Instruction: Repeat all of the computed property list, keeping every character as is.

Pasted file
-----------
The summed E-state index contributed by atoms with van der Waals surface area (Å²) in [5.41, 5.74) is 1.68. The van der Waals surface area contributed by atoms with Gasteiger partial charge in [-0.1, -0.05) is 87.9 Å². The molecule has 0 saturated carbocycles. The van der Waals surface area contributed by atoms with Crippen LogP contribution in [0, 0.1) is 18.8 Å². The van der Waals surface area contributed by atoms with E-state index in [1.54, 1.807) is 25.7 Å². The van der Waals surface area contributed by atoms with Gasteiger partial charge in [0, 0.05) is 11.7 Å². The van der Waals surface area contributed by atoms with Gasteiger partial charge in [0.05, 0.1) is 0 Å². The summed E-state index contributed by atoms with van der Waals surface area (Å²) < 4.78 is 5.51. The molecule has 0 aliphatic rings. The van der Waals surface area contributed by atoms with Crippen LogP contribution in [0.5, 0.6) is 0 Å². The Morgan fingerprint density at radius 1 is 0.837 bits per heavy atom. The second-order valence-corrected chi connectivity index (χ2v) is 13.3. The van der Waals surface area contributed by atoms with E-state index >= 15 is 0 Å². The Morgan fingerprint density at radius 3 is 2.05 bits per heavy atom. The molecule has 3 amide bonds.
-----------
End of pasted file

The summed E-state index contributed by atoms with van der Waals surface area (Å²) in [5.41, 5.74) is 1.68. The van der Waals surface area contributed by atoms with Gasteiger partial charge in [-0.1, -0.05) is 87.9 Å². The molecule has 0 saturated carbocycles. The van der Waals surface area contributed by atoms with Crippen LogP contribution in [0, 0.1) is 18.8 Å². The van der Waals surface area contributed by atoms with E-state index in [1.54, 1.807) is 25.7 Å². The van der Waals surface area contributed by atoms with Gasteiger partial charge in [0, 0.05) is 11.7 Å². The van der Waals surface area contributed by atoms with Gasteiger partial charge in [0.05, 0.1) is 0 Å². The summed E-state index contributed by atoms with van der Waals surface area (Å²) < 4.78 is 5.51. The molecule has 0 aliphatic rings. The van der Waals surface area contributed by atoms with Crippen LogP contribution in [0.5, 0.6) is 0 Å². The Morgan fingerprint density at radius 1 is 0.837 bits per heavy atom. The second-order valence-corrected chi connectivity index (χ2v) is 13.3. The van der Waals surface area contributed by atoms with E-state index >= 15 is 0 Å². The Morgan fingerprint density at radius 3 is 2.05 bits per heavy atom. The molecule has 3 amide bonds.